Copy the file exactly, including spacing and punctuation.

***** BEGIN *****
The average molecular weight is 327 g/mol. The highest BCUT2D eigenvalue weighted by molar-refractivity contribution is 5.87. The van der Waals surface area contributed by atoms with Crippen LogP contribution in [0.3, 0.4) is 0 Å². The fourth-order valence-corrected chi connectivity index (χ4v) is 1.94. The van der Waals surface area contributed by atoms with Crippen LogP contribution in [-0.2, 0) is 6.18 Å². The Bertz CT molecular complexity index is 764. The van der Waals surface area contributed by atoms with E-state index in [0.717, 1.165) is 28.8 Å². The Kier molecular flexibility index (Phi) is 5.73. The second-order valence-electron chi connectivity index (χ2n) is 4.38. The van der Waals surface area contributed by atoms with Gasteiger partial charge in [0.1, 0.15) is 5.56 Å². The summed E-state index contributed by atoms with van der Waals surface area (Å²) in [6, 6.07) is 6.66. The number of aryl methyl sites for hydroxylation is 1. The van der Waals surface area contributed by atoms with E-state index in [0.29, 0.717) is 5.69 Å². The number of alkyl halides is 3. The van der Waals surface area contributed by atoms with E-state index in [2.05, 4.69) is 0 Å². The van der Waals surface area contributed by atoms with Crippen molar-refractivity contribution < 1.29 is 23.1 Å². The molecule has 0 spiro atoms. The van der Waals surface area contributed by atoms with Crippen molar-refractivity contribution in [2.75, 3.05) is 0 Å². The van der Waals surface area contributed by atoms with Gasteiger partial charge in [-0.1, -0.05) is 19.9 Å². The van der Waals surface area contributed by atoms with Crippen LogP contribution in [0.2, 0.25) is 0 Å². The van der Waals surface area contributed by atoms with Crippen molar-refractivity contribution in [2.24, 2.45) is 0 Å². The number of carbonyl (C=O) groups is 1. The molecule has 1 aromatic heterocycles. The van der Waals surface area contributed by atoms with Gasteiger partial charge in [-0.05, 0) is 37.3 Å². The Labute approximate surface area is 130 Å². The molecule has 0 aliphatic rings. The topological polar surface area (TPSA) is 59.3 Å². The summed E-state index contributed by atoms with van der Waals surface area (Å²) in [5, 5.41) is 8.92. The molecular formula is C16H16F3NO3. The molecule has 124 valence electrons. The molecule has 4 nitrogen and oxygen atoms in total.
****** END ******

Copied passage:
The average molecular weight is 327 g/mol. The highest BCUT2D eigenvalue weighted by molar-refractivity contribution is 5.87. The van der Waals surface area contributed by atoms with Crippen LogP contribution in [0.3, 0.4) is 0 Å². The fourth-order valence-corrected chi connectivity index (χ4v) is 1.94. The van der Waals surface area contributed by atoms with Crippen LogP contribution in [-0.2, 0) is 6.18 Å². The Bertz CT molecular complexity index is 764. The van der Waals surface area contributed by atoms with E-state index in [0.717, 1.165) is 28.8 Å². The Kier molecular flexibility index (Phi) is 5.73. The second-order valence-electron chi connectivity index (χ2n) is 4.38. The van der Waals surface area contributed by atoms with Gasteiger partial charge in [0.1, 0.15) is 5.56 Å². The summed E-state index contributed by atoms with van der Waals surface area (Å²) in [6, 6.07) is 6.66. The number of aryl methyl sites for hydroxylation is 1. The van der Waals surface area contributed by atoms with E-state index in [0.29, 0.717) is 5.69 Å². The number of alkyl halides is 3. The van der Waals surface area contributed by atoms with E-state index in [2.05, 4.69) is 0 Å². The van der Waals surface area contributed by atoms with Crippen molar-refractivity contribution < 1.29 is 23.1 Å². The molecule has 0 spiro atoms. The van der Waals surface area contributed by atoms with Crippen molar-refractivity contribution in [2.75, 3.05) is 0 Å². The van der Waals surface area contributed by atoms with Gasteiger partial charge in [-0.1, -0.05) is 19.9 Å². The van der Waals surface area contributed by atoms with Crippen LogP contribution in [0.2, 0.25) is 0 Å². The van der Waals surface area contributed by atoms with Crippen molar-refractivity contribution in [2.24, 2.45) is 0 Å². The number of carbonyl (C=O) groups is 1. The molecule has 1 aromatic heterocycles. The van der Waals surface area contributed by atoms with Gasteiger partial charge in [-0.05, 0) is 37.3 Å². The Labute approximate surface area is 130 Å². The molecule has 0 aliphatic rings. The topological polar surface area (TPSA) is 59.3 Å². The summed E-state index contributed by atoms with van der Waals surface area (Å²) in [5, 5.41) is 8.92. The molecular formula is C16H16F3NO3. The molecule has 124 valence electrons. The molecule has 4 nitrogen and oxygen atoms in total.